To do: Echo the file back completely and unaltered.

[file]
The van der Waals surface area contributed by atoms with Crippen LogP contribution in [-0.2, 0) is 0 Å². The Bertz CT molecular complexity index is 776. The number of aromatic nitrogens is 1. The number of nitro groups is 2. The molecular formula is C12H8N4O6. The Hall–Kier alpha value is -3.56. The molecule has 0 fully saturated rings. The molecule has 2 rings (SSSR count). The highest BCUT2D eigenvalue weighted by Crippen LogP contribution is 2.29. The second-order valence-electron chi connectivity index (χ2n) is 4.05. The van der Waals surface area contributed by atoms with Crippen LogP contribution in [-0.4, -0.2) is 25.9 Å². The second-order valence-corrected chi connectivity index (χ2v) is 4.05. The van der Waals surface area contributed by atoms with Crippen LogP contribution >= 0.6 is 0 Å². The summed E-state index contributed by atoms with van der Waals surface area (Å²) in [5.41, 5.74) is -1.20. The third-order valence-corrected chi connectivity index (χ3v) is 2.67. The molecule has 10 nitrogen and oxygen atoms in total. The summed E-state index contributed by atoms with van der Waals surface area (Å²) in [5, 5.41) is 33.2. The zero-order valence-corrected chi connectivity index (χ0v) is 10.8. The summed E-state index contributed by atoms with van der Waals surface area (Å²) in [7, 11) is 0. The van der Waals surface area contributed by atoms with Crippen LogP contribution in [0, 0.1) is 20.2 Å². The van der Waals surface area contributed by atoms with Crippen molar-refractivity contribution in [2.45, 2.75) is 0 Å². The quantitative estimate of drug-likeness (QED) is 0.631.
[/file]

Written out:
The van der Waals surface area contributed by atoms with Crippen LogP contribution in [-0.2, 0) is 0 Å². The Bertz CT molecular complexity index is 776. The number of aromatic nitrogens is 1. The number of nitro groups is 2. The molecular formula is C12H8N4O6. The Hall–Kier alpha value is -3.56. The molecule has 0 fully saturated rings. The molecule has 2 rings (SSSR count). The highest BCUT2D eigenvalue weighted by Crippen LogP contribution is 2.29. The second-order valence-electron chi connectivity index (χ2n) is 4.05. The van der Waals surface area contributed by atoms with Crippen LogP contribution in [-0.4, -0.2) is 25.9 Å². The second-order valence-corrected chi connectivity index (χ2v) is 4.05. The van der Waals surface area contributed by atoms with Crippen LogP contribution >= 0.6 is 0 Å². The summed E-state index contributed by atoms with van der Waals surface area (Å²) in [5.41, 5.74) is -1.20. The third-order valence-corrected chi connectivity index (χ3v) is 2.67. The molecule has 10 nitrogen and oxygen atoms in total. The summed E-state index contributed by atoms with van der Waals surface area (Å²) in [5, 5.41) is 33.2. The zero-order valence-corrected chi connectivity index (χ0v) is 10.8. The summed E-state index contributed by atoms with van der Waals surface area (Å²) in [7, 11) is 0. The van der Waals surface area contributed by atoms with Crippen LogP contribution in [0, 0.1) is 20.2 Å². The van der Waals surface area contributed by atoms with Crippen molar-refractivity contribution in [2.45, 2.75) is 0 Å². The quantitative estimate of drug-likeness (QED) is 0.631.